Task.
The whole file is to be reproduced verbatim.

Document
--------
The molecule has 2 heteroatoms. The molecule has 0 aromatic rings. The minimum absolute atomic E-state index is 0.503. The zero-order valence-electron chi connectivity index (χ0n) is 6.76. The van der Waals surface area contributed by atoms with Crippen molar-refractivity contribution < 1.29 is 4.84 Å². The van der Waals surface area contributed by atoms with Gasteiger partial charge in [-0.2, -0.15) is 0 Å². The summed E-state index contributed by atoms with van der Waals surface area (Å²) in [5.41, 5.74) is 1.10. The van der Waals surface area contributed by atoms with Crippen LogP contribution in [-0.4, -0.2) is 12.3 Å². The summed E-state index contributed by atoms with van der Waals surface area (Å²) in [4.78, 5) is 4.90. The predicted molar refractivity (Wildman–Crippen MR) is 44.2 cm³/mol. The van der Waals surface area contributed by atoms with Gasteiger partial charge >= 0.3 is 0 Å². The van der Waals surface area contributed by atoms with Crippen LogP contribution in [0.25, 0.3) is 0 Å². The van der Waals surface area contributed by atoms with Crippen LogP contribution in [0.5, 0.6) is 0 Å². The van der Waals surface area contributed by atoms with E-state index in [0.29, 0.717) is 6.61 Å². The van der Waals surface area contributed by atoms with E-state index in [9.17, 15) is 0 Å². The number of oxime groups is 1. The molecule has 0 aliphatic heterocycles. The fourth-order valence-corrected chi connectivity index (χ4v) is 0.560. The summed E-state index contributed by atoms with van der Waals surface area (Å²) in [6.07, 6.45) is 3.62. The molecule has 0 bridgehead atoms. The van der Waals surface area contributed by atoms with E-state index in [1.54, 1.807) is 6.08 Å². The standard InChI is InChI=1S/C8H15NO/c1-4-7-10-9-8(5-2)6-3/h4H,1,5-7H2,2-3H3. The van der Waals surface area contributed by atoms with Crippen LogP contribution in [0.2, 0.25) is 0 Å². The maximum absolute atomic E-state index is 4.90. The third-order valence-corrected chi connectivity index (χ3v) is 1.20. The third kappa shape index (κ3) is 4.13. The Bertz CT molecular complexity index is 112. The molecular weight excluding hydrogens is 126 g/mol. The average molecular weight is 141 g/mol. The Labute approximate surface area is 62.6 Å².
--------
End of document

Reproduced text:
The molecule has 2 heteroatoms. The molecule has 0 aromatic rings. The minimum absolute atomic E-state index is 0.503. The zero-order valence-electron chi connectivity index (χ0n) is 6.76. The van der Waals surface area contributed by atoms with Crippen molar-refractivity contribution < 1.29 is 4.84 Å². The van der Waals surface area contributed by atoms with Gasteiger partial charge in [-0.2, -0.15) is 0 Å². The summed E-state index contributed by atoms with van der Waals surface area (Å²) in [5.41, 5.74) is 1.10. The van der Waals surface area contributed by atoms with Crippen LogP contribution in [-0.4, -0.2) is 12.3 Å². The summed E-state index contributed by atoms with van der Waals surface area (Å²) in [4.78, 5) is 4.90. The predicted molar refractivity (Wildman–Crippen MR) is 44.2 cm³/mol. The van der Waals surface area contributed by atoms with Gasteiger partial charge >= 0.3 is 0 Å². The van der Waals surface area contributed by atoms with Crippen LogP contribution in [0.25, 0.3) is 0 Å². The van der Waals surface area contributed by atoms with Crippen LogP contribution in [0.5, 0.6) is 0 Å². The van der Waals surface area contributed by atoms with E-state index in [0.29, 0.717) is 6.61 Å². The van der Waals surface area contributed by atoms with E-state index in [9.17, 15) is 0 Å². The number of oxime groups is 1. The molecule has 0 aliphatic heterocycles. The fourth-order valence-corrected chi connectivity index (χ4v) is 0.560. The summed E-state index contributed by atoms with van der Waals surface area (Å²) in [6.07, 6.45) is 3.62. The molecule has 0 bridgehead atoms. The van der Waals surface area contributed by atoms with E-state index in [1.54, 1.807) is 6.08 Å². The standard InChI is InChI=1S/C8H15NO/c1-4-7-10-9-8(5-2)6-3/h4H,1,5-7H2,2-3H3. The van der Waals surface area contributed by atoms with Crippen LogP contribution in [0.2, 0.25) is 0 Å². The maximum absolute atomic E-state index is 4.90. The third-order valence-corrected chi connectivity index (χ3v) is 1.20. The third kappa shape index (κ3) is 4.13. The Bertz CT molecular complexity index is 112. The molecular weight excluding hydrogens is 126 g/mol. The average molecular weight is 141 g/mol. The Labute approximate surface area is 62.6 Å².